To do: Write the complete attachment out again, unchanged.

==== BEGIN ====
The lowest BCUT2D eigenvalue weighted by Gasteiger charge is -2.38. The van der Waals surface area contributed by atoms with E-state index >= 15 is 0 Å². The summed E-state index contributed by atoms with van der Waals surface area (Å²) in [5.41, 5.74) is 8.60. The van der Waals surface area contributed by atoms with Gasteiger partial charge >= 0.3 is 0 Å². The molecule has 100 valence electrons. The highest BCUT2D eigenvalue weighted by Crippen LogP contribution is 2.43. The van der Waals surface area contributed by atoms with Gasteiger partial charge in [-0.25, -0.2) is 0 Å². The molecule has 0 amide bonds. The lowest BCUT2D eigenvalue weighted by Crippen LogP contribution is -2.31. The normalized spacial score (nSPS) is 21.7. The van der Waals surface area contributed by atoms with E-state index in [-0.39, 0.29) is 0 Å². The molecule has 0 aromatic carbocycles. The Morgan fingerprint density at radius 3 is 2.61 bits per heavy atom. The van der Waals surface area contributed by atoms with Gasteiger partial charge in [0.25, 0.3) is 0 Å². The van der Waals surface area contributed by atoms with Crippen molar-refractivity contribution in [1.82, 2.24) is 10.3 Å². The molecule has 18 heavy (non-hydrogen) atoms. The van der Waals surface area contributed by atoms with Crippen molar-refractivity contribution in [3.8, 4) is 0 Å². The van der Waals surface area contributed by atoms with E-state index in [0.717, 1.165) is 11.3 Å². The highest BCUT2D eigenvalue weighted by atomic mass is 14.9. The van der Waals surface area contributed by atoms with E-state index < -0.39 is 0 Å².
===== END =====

The lowest BCUT2D eigenvalue weighted by Gasteiger charge is -2.38. The van der Waals surface area contributed by atoms with E-state index >= 15 is 0 Å². The summed E-state index contributed by atoms with van der Waals surface area (Å²) in [5.41, 5.74) is 8.60. The van der Waals surface area contributed by atoms with Gasteiger partial charge >= 0.3 is 0 Å². The molecule has 100 valence electrons. The highest BCUT2D eigenvalue weighted by Crippen LogP contribution is 2.43. The van der Waals surface area contributed by atoms with Gasteiger partial charge in [-0.25, -0.2) is 0 Å². The molecule has 0 amide bonds. The lowest BCUT2D eigenvalue weighted by Crippen LogP contribution is -2.31. The normalized spacial score (nSPS) is 21.7. The van der Waals surface area contributed by atoms with E-state index in [-0.39, 0.29) is 0 Å². The molecule has 0 aromatic carbocycles. The Morgan fingerprint density at radius 3 is 2.61 bits per heavy atom. The van der Waals surface area contributed by atoms with Gasteiger partial charge in [0.25, 0.3) is 0 Å². The van der Waals surface area contributed by atoms with Crippen molar-refractivity contribution in [1.82, 2.24) is 10.3 Å². The molecule has 18 heavy (non-hydrogen) atoms. The van der Waals surface area contributed by atoms with Crippen molar-refractivity contribution in [3.8, 4) is 0 Å². The van der Waals surface area contributed by atoms with E-state index in [0.717, 1.165) is 11.3 Å². The highest BCUT2D eigenvalue weighted by atomic mass is 14.9. The van der Waals surface area contributed by atoms with E-state index < -0.39 is 0 Å².